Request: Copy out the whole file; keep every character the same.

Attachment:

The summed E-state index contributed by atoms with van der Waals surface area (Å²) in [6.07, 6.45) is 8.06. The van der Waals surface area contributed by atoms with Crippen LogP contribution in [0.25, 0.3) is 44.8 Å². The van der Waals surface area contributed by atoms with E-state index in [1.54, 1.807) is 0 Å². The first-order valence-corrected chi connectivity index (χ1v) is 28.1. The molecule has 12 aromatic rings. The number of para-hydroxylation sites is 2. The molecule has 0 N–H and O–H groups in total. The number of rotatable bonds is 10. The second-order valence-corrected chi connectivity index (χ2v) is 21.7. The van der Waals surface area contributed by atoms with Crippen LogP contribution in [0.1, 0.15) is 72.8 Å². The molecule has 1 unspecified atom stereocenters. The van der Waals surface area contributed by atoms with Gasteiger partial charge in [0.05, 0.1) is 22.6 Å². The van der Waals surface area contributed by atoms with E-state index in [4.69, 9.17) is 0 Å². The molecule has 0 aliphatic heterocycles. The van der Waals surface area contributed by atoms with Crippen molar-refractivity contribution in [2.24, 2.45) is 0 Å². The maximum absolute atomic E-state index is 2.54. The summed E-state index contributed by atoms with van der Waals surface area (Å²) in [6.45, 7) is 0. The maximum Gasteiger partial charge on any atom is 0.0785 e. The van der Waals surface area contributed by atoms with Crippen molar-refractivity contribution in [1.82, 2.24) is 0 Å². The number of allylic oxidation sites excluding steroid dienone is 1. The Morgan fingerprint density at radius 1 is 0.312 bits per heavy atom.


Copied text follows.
The summed E-state index contributed by atoms with van der Waals surface area (Å²) in [6.07, 6.45) is 8.06. The van der Waals surface area contributed by atoms with Crippen LogP contribution in [0.25, 0.3) is 44.8 Å². The van der Waals surface area contributed by atoms with E-state index in [1.54, 1.807) is 0 Å². The first-order valence-corrected chi connectivity index (χ1v) is 28.1. The molecule has 12 aromatic rings. The number of para-hydroxylation sites is 2. The molecule has 0 N–H and O–H groups in total. The number of rotatable bonds is 10. The second-order valence-corrected chi connectivity index (χ2v) is 21.7. The van der Waals surface area contributed by atoms with Crippen LogP contribution in [0.1, 0.15) is 72.8 Å². The molecule has 1 unspecified atom stereocenters. The van der Waals surface area contributed by atoms with Gasteiger partial charge in [0.05, 0.1) is 22.6 Å². The van der Waals surface area contributed by atoms with E-state index in [4.69, 9.17) is 0 Å². The molecule has 0 aliphatic heterocycles. The van der Waals surface area contributed by atoms with Crippen molar-refractivity contribution in [2.24, 2.45) is 0 Å². The maximum absolute atomic E-state index is 2.54. The summed E-state index contributed by atoms with van der Waals surface area (Å²) in [6.45, 7) is 0. The maximum Gasteiger partial charge on any atom is 0.0785 e. The van der Waals surface area contributed by atoms with Crippen molar-refractivity contribution in [1.82, 2.24) is 0 Å². The number of allylic oxidation sites excluding steroid dienone is 1. The Morgan fingerprint density at radius 1 is 0.312 bits per heavy atom.